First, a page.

Duncan Takes Push for Expanded Preschool to House Committee
U.S. Education Secretary Arne Duncan took his case for $75 billion to expand pre-kindergarten to the House Education and Workforce Committee on Tuesday. Duncan called the plan to make preschool available to more four-year-old children, "the smartest use of our education dollars.”
Rep. John Kline, R-Minn., the committee chair, told Duncan he was concerned about starting a new program while other federal education programs, like the Individuals with Disabilities Education Act, remained under-funded. Citing support for expanded pre-k from Republican governors, Duncan told the committee the expansion of early education programs has bipartisan support.
Preschool for All would create a new Federal-State partnership to enable states to provide universal high-quality preschool for 4-year olds from low- and moderate-income families, up to 200 percent of the poverty line.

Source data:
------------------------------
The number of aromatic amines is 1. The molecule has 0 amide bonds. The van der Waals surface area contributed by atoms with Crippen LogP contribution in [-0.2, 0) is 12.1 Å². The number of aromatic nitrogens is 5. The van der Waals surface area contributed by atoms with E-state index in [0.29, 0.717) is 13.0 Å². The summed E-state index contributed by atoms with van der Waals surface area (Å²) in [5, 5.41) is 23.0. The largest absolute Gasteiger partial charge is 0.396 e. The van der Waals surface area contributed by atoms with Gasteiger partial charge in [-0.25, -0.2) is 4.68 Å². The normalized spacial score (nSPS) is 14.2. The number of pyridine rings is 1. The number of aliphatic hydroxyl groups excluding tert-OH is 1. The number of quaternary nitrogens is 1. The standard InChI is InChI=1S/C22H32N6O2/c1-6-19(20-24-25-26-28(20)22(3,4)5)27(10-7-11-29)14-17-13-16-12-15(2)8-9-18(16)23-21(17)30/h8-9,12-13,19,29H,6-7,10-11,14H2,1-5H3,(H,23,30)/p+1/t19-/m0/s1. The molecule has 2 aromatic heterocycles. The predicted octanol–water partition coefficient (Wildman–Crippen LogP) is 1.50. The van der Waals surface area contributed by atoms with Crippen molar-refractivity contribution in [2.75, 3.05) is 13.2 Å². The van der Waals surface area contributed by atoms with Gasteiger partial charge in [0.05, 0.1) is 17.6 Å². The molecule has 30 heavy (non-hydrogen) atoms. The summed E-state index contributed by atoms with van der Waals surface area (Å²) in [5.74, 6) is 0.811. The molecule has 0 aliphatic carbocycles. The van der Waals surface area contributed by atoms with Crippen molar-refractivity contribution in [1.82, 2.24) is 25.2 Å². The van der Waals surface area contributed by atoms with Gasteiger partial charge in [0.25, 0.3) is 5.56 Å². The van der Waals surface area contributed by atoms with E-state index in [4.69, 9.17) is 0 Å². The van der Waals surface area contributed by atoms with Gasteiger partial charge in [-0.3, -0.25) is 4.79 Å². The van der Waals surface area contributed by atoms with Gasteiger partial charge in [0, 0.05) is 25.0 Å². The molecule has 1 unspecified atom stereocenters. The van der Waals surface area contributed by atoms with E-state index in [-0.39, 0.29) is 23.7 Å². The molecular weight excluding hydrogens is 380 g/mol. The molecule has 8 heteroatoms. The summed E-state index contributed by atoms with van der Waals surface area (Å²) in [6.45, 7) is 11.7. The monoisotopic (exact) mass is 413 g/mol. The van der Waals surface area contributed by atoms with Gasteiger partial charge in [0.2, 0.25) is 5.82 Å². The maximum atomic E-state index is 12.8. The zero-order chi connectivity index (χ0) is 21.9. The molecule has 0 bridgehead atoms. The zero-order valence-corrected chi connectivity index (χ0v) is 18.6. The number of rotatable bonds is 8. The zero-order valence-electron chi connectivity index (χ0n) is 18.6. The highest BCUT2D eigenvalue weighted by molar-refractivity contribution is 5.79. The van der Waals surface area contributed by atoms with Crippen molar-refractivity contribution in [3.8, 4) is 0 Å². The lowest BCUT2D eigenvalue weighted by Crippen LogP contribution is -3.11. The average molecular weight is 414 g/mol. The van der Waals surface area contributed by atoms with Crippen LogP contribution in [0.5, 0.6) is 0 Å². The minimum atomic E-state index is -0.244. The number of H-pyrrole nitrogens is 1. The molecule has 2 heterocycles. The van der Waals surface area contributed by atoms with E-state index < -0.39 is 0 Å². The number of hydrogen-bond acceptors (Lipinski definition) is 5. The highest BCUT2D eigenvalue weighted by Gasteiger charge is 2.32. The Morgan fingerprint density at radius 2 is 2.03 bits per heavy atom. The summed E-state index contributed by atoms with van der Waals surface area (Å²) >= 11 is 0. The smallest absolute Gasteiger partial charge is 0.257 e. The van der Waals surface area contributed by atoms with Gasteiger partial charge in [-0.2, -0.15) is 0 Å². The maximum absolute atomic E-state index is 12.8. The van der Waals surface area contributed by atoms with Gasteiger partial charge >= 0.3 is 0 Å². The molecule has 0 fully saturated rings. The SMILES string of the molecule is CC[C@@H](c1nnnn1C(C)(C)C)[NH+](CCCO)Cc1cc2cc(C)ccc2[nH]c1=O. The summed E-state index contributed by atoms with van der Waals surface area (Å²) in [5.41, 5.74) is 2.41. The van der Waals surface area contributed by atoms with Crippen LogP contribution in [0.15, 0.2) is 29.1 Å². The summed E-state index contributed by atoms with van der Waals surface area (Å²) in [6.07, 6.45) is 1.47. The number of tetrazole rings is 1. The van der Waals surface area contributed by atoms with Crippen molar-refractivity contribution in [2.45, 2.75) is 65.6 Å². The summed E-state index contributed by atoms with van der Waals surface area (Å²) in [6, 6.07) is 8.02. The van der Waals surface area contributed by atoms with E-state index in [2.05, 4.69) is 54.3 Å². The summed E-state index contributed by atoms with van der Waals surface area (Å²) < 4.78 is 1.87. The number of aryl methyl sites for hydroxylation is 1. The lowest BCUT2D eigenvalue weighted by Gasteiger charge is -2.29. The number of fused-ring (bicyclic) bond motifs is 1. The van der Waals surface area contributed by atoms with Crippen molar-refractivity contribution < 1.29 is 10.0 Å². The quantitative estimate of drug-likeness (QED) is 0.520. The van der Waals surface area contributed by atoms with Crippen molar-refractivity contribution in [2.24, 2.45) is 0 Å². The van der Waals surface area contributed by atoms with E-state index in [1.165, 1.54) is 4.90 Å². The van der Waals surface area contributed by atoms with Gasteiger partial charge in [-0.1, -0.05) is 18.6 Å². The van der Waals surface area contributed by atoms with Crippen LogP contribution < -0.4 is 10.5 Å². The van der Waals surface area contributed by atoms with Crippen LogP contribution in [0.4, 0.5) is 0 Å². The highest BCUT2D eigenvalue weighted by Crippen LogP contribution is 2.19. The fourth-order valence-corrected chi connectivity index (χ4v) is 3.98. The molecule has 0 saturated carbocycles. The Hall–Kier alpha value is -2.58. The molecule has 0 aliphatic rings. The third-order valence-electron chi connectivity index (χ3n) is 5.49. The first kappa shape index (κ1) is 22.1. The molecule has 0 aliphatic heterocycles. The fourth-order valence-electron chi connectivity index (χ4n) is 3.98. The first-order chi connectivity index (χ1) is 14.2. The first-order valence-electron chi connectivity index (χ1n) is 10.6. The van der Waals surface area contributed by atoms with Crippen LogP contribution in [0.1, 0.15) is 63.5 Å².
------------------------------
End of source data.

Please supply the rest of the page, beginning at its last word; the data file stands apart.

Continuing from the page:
In his statement, Duncan denied the proposal is a new federal entitlement program. “States would use Federal funds to create or expand high-quality preschool programs in partnership with local school-based and community providers,” he said. “States would provide an increasing match for the program, and every cent of the $75 billion provided by the Federal Government over the next 10 years would be paid for by increases in tax.”
Under the President’s plan, states would be required to meet quality benchmarks linked to better outcomes for children—like having high-quality state-level standards for early learning, qualified and well-compensated teachers in all preschool classrooms, and a plan to implement comprehensive assessment and data systems.
Fewer than 3 in 10 4-year-olds today are enrolled in high-quality preschool programs. Duncan said the United States ranks 28th among industrialized nations in the enrollment of 4-year-olds in early learning, and among 29 industrialized nations, only five devote less public spending to early learning as a percentage of GDP.
The other topics brought up during Duncan’s testimony included Pell grants, funding for STEM teachers, implementing the Common Core and rewriting and passing the Elementary and Secondary Education Act.